You can read books from now on. And believe me, as fast as you read them, somebody will write them, and they'll be in the bookstore over there. And that means procrastination. To use that as a rationalization to stop working. It isn't that impossible to start working on yourself tomorrow. Right now. that's all that's necessary. And if you start working, your ways and means will be better in your meditation. As you meditate, you'll find ways and means to develop meditation.

Now, I'd like to pause here and possibly see what you people think. I'm going to open it up for questions, and this way I can have more direct communication with you. If there's something you're puzzled about that I said, maybe an elaboration. There's only one thing I ask—that you don't put me on the witness stand. In other words, that you don't start preaching, using the room as a podium for some other belief.

Q: You talked about different formulas, different systems. What is your formula? What is your system?

R: Well, to give it to you—I could try in a few words, but I've written a book, and it's in the book. If you contact some of the people in the group, the book is available. Basically, I'd say that it corresponds pretty much with what I went through, with the hope that it can be abbreviated in someone else's life.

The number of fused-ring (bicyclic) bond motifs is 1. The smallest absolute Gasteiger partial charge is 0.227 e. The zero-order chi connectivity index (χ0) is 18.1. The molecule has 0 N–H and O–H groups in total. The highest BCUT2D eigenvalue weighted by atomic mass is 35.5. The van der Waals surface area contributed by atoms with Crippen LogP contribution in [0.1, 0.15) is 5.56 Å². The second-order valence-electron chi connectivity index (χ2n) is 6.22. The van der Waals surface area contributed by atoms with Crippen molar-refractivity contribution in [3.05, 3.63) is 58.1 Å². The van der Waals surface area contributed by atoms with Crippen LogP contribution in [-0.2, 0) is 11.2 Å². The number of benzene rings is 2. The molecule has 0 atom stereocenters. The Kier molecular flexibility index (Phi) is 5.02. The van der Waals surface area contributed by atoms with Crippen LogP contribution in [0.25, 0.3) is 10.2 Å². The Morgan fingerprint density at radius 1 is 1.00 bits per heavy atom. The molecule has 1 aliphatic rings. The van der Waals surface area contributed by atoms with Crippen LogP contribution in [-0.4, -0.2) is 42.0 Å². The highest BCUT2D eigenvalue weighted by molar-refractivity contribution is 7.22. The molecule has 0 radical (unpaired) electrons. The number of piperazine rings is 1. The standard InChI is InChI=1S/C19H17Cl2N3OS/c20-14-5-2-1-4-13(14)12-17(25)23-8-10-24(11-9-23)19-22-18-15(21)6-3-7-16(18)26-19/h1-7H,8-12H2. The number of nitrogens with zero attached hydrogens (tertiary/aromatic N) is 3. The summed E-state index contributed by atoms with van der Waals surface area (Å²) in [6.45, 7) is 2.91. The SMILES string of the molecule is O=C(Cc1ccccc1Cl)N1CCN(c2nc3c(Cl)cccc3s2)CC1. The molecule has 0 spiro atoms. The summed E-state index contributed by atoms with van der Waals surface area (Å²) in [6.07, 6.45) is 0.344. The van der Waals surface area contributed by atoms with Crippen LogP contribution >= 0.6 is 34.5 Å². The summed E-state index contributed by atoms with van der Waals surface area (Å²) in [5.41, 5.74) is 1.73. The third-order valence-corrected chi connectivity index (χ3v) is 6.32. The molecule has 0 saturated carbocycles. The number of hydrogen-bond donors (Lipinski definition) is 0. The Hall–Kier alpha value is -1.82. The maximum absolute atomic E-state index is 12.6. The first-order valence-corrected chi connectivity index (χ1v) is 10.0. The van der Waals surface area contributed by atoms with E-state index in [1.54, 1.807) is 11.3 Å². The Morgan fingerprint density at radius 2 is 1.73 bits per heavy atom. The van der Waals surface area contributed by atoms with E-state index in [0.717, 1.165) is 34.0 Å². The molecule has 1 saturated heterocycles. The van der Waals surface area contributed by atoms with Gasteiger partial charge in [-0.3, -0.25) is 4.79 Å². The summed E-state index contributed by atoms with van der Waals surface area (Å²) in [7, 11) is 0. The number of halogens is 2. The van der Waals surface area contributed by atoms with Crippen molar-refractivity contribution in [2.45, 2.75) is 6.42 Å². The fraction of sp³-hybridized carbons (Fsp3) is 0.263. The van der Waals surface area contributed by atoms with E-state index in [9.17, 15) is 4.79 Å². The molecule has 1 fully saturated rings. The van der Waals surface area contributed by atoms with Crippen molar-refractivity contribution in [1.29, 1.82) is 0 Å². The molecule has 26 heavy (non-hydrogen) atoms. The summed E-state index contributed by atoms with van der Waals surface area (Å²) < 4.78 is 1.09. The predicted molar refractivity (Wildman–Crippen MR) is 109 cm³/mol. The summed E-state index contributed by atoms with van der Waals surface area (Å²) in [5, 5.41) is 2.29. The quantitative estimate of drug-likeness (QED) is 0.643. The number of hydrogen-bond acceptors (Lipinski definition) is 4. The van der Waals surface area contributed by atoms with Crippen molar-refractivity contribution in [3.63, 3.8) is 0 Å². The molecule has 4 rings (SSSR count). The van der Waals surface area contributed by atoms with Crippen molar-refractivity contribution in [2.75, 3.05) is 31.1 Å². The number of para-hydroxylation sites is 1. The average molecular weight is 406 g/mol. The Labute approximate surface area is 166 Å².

It amounts to conservation of energy. And very certain physical laws—that your results are proportional to energy applied. So that if you want to become a serious student of physics, psychology, anything, you can't just study one hour a day or one hour a week. You'll be twenty years getting through college. And the same with this. If you want to be a serious philosopher or esoteric student, you're going to have to put some time in that.